Sodium-ion battery could charge in several seconds


Sodium-ion energy storage systems have garnered a lot of attention due to their superior safety, raw material costs, and environmental credentials compared to ubiquitous lithium-ion batteries. However, the technology is likely to challenge the incumbent only once costs are reduced by improving technical performance, establishing supply chains, and achieving economies of scale.

There are two types of sodium-ion energy storage systems: sodium-ion batteries and sodium-ion capacitors. The first are hindered by their poor rechargeability due to their low power density, while providing relatively high energy density. The latter, on the other hand, display high power density, but extremely low energy density. Hence, combining capacitor-type cathodes and battery-type anodes in sodium-ion hybrid energy storage (SIHES) cells has been an active area of research, bringing together the best of both worlds.

Now, KAIST researchers have reported a strategy to realize ultra-high-energy density and fast-rechargeable SIHES systems. They have utilized two distinct metal-organic frameworks for the optimized synthesis of hybrid batteries.

Their approach led to the development of an anode material with improved kinetics through the inclusion of fine active materials in porous carbon derived from metal-organic frameworks. Additionally, a high-capacity cathode material was synthesized, and the combination of the cathode and anode materials allowed for the development of a SIHES system, optimizing the balance and minimizing the disparities in energy storage rates between the electrodes.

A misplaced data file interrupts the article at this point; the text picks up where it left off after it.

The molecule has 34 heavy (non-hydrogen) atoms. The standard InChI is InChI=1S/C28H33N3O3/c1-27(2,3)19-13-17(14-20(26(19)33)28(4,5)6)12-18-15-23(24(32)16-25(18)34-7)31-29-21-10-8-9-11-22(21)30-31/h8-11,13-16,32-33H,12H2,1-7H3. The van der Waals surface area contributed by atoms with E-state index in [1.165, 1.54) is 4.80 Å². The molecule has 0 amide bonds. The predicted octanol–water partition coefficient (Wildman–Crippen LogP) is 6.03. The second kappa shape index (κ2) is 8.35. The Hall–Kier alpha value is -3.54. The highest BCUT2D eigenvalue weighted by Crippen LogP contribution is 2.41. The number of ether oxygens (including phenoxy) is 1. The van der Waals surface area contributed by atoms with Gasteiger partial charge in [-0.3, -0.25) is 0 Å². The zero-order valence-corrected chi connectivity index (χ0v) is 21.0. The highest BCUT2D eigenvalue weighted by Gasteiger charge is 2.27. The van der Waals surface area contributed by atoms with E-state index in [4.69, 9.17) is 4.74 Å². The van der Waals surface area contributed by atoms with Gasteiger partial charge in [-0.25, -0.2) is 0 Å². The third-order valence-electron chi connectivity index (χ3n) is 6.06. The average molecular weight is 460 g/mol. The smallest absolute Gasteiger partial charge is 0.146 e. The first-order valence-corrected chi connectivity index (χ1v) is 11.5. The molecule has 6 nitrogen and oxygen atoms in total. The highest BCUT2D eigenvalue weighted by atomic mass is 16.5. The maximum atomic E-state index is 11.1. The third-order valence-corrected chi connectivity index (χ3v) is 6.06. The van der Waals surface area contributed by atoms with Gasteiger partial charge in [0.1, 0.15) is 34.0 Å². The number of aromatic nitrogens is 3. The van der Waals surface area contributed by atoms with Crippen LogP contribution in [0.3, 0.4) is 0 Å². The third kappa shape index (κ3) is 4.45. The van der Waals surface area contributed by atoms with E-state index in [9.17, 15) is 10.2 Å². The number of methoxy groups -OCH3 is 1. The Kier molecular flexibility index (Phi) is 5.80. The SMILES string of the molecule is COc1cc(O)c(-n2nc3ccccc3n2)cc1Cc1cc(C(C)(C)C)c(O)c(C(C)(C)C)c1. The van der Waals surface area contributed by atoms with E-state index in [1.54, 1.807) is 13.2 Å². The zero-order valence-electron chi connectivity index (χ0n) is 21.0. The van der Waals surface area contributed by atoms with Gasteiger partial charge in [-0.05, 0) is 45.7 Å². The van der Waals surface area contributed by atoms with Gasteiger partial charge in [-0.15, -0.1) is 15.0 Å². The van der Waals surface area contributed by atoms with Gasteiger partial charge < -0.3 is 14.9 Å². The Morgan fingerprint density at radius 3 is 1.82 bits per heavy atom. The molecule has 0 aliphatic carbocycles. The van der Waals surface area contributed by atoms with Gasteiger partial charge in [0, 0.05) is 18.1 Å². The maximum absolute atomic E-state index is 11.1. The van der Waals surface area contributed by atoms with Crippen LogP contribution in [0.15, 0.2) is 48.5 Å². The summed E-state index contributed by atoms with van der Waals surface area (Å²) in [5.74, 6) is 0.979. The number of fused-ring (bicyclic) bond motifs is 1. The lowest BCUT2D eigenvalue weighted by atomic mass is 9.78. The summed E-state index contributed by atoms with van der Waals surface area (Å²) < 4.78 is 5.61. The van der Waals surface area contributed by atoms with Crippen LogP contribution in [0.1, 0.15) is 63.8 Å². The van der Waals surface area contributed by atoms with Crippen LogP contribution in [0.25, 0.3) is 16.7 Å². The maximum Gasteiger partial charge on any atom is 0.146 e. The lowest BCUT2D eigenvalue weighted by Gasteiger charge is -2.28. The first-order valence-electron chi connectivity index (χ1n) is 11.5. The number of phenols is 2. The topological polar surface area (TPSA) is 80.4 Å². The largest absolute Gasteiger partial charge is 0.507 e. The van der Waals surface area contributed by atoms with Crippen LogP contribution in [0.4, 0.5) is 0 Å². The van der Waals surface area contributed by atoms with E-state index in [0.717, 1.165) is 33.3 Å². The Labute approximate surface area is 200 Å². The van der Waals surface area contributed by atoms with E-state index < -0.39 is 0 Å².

The researchers have reported that the newly developed hybrid surpasses the energy density of commercial lithium-ion batteries and exhibits the characteristics of supercapacitors' power density.

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Namely, the SIHES demonstrated an energy density of 247 Wh/kg and a fast-rechargeable power density of 34,748 W/kg, exceeding battery-type reactions by more than 100 folds. It also demonstrated cycle stability with around 100 % Coulombic efficiency over 5,000 charge-discharge cycles.

The KAIST researchers anticipate broad applications for their new SIHES technology, ranging from electric vehicles to smart electronic devices and aerospace technologies.

They discussed their findings in “Low-crystallinity conductive multivalence iron sulfide-embedded S-doped anode and high-surface-area O-doped cathode of 3D porous N-rich graphitic carbon frameworks for high-performance sodium-ion hybrid energy storages,” which was recently published in Energy Storage Materials.

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